New Dresses!

16 Mar

The Gwen dress. Well, half of it, at least.

Now that I’ve gotten my studio semi-organized, at least to the point where I can see the floor,  I’ve been feverishly working on a pretty major dress for a bride in San Francisco.  It is major for me because it is requiring me to stretch out of my comfort zone, and work with materials I usually avoid, such as $500/yd beaded bridal lace.  I’m having a load of fun though, as you can probably tell from the muslins.  A muslin is part of the process for any custom dress, and in the draping stage involves making only half of the dress so that you can alter the pattern more easily.

Embroidered lace netting on the Gwen muslin. So pretty!

For early versions of the dress I tried working only with embroidered lace net over a base of plain net, which resulted in something that could best be described as “a frothy confection”.  I am the kind of girl who would see this dress on the hanger and run right over to it – despite the fact that I am a) short, b) hippy, and c) curvy, I persist in thinking of myself as the kind of girl who can wear empire-waist dresses and diaphanous  fabrics without looking like a cotton ball (i.e. small and round), so I always take the fluffiest things I can find into the dressing room. Secretly I think this comes from a deep-seated urge to wear a tutu all the time, but I digress.  My point is that I really liked my first attempt at the client’s dress, but she wanted something less my fairy tale and more hers. Version two involved a lot of straight seaming, a modified trumpet hemline, and a tiny little train. More importantly, it involved 5 yards of reembroidered alencon lace, which, by the time we are done, will also be hand-beaded, and crepe-back satin, because it’s strong, over a base of charmeuse,  because it’s pretty.  My bride, who is getting hitched in Massachusetts this summer, needs something breathable but still formal, so I think this dress is an excellent compromise.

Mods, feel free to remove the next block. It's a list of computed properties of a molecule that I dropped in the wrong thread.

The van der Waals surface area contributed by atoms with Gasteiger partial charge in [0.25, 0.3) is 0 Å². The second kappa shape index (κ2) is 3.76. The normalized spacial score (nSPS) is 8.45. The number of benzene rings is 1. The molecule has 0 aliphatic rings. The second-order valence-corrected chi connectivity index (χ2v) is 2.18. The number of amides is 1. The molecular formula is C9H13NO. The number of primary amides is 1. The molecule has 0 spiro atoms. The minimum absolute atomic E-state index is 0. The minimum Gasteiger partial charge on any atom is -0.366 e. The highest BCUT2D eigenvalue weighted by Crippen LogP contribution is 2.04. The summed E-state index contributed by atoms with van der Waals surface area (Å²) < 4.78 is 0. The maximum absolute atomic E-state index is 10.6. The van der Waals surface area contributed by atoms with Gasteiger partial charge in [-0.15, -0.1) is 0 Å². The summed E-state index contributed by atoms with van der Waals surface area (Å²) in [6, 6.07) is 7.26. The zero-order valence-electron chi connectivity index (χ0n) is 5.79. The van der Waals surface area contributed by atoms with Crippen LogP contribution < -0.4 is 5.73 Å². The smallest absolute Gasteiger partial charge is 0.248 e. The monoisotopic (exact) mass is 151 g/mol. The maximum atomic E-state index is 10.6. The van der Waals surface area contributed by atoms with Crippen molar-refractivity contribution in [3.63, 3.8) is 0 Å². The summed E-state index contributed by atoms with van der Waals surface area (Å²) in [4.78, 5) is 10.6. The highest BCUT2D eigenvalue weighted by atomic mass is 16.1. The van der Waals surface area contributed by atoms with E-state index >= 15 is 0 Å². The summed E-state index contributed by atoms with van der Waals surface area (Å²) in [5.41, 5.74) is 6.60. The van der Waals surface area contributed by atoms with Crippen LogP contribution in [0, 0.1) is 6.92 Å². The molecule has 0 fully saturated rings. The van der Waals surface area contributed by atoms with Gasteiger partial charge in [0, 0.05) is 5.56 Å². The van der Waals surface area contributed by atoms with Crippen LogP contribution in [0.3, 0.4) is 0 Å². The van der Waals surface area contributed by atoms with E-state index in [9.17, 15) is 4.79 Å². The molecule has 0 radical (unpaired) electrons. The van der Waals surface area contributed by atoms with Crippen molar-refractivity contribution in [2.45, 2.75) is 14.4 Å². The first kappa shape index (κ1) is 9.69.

The Jessica dress - princess seamed but not precious

I like this dress so much that I’m going to add it to the permanent collection as the “Jessica”, and the original, frothier iteration as the “Gwen” . I don’t know why but it just seems like something a Gwen would want to wear. Hopefully one day a real Gwen will order it.

The tiniest of trains on the Jessica muslin

In the meantime, I’m really pleased with how this is coming along, especially since it is such a scarily stiff fabric and will immediately add ten pounds, and not in an attractive way. Anne has been crucial to finding ways to reduce bulk in the seams while keeping shape  and tensile strength.  Being married to an architect who is also a fashion nerd has its benefits – we can argue about what the he@% happened to John Galliano’s brain, and then we can discuss the merits of a Louis Sullivan building (swirly!  romantic! but still holds its own!).

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